Now, shifting national trends and looming maintenance expenses have experts talking about the possibility of removing the Claiborne Expressway from the Pontchartrain Expressway to Elysian Fields Avenue. Traffic would flow on surface streets or along Interstate 610.
Removal of the Claiborne Expressway was proposed by the two-year-old Unified New Orleans Plan and is a key recommendation in the city's draft master plan.
"I-10 is something that lots and lots of people complained about, especially in terms of its damage to Treme," said David Dixon, a principal with Goody Clancy, the firm that is creating the draft of the master plan.
Claiborne Avenue, with its wide neutral ground and routing that takes it close to the Big Easy's Central Business District, was a natural location for a freeway during the interstate building boom of the 1960s. But with the freeway structure now forty years old, is the Claiborne Expressway still necessary? Or can it be torn down and Claiborne Avenue returned to its original state?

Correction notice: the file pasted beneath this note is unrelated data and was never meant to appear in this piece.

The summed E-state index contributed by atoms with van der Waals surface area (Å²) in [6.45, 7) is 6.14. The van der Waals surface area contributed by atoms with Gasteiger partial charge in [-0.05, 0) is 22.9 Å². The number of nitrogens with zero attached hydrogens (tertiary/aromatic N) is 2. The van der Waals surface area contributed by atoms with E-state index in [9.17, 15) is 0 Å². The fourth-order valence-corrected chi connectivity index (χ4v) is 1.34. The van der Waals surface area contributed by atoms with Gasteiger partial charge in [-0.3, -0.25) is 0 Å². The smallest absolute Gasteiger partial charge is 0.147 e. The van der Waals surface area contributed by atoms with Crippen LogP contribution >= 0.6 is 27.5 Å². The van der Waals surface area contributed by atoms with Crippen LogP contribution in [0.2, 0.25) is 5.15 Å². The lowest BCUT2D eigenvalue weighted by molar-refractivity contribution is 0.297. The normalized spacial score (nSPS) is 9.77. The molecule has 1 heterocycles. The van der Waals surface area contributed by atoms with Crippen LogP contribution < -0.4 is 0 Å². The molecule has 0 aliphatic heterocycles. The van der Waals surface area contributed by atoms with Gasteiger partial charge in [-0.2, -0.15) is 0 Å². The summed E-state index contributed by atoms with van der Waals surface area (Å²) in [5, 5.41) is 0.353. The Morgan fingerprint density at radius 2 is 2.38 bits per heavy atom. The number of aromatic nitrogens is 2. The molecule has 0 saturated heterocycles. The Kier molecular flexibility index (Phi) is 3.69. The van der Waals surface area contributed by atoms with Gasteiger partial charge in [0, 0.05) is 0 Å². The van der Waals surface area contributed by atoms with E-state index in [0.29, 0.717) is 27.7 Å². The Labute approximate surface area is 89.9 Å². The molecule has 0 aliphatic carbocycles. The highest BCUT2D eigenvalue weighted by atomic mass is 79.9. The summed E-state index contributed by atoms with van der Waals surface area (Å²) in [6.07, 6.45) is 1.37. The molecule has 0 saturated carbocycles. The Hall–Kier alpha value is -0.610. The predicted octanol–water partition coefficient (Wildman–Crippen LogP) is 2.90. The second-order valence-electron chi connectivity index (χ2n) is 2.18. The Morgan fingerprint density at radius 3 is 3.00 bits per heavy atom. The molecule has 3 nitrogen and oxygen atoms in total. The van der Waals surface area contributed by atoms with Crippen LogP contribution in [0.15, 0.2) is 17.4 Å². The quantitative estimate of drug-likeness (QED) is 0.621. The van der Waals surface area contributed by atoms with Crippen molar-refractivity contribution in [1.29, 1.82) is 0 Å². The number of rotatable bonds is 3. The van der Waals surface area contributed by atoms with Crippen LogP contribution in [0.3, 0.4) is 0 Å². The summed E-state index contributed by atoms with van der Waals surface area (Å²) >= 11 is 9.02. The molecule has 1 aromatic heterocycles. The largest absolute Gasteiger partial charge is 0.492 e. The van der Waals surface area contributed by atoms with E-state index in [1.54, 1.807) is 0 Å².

What would be the traffic effects of such a decision? It's hard to say. Through traffic could continue to travel along the 610 bypass along the lakeside edge of the city (or along Interstate 12 on the north side of Lake Pontchartrain), and freeway access to the CBD, the Quarter and the Crescent City Connection would be maintained by the western portion of I-10 (Pontchartrain Expressway), which is not being proposed for demolition. The disposition of the traffic that currently uses the Claiborne Expressway to access the CBD from eastern New Orleans is a legitimate concern, but, as the article notes, the traffic nightmares that were feared when other cities tore down their urban freeways, such as the Westside Highway in Manhattan or the Embarcadero in San Francisco, never materialized. Drivers just found other ways to get to their destinations.